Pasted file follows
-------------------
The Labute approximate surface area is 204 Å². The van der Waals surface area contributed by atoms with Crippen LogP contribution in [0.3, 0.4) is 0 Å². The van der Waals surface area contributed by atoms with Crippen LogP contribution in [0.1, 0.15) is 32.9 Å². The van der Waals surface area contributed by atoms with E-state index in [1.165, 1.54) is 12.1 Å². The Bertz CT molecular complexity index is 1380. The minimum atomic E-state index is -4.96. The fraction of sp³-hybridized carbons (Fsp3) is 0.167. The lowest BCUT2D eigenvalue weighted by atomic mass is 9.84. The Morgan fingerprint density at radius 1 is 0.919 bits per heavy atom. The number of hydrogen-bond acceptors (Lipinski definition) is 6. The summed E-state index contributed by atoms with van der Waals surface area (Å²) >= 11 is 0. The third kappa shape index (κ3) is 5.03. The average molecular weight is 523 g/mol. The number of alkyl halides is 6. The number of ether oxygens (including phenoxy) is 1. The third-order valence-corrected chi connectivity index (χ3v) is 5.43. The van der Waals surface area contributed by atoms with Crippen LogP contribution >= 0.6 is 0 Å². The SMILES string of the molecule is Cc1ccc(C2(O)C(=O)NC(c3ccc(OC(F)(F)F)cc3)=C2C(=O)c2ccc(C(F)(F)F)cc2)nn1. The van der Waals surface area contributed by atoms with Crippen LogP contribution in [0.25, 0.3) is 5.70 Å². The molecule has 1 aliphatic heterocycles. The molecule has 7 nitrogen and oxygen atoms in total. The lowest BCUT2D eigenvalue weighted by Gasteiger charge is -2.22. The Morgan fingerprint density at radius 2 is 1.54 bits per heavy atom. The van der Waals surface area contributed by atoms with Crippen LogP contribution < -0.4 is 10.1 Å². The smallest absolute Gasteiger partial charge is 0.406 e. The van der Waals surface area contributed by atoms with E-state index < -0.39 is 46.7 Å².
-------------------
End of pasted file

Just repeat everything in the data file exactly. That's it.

The Labute approximate surface area is 204 Å². The van der Waals surface area contributed by atoms with Crippen LogP contribution in [0.3, 0.4) is 0 Å². The van der Waals surface area contributed by atoms with Crippen LogP contribution in [0.1, 0.15) is 32.9 Å². The van der Waals surface area contributed by atoms with E-state index in [1.165, 1.54) is 12.1 Å². The Bertz CT molecular complexity index is 1380. The minimum atomic E-state index is -4.96. The fraction of sp³-hybridized carbons (Fsp3) is 0.167. The lowest BCUT2D eigenvalue weighted by atomic mass is 9.84. The Morgan fingerprint density at radius 1 is 0.919 bits per heavy atom. The number of hydrogen-bond acceptors (Lipinski definition) is 6. The summed E-state index contributed by atoms with van der Waals surface area (Å²) >= 11 is 0. The third kappa shape index (κ3) is 5.03. The average molecular weight is 523 g/mol. The number of alkyl halides is 6. The number of ether oxygens (including phenoxy) is 1. The third-order valence-corrected chi connectivity index (χ3v) is 5.43. The van der Waals surface area contributed by atoms with Crippen LogP contribution >= 0.6 is 0 Å². The SMILES string of the molecule is Cc1ccc(C2(O)C(=O)NC(c3ccc(OC(F)(F)F)cc3)=C2C(=O)c2ccc(C(F)(F)F)cc2)nn1. The van der Waals surface area contributed by atoms with Crippen LogP contribution in [0.25, 0.3) is 5.70 Å². The molecule has 1 aliphatic heterocycles. The molecule has 7 nitrogen and oxygen atoms in total. The lowest BCUT2D eigenvalue weighted by Gasteiger charge is -2.22. The Morgan fingerprint density at radius 2 is 1.54 bits per heavy atom. The van der Waals surface area contributed by atoms with Crippen LogP contribution < -0.4 is 10.1 Å². The smallest absolute Gasteiger partial charge is 0.406 e. The van der Waals surface area contributed by atoms with E-state index < -0.39 is 46.7 Å².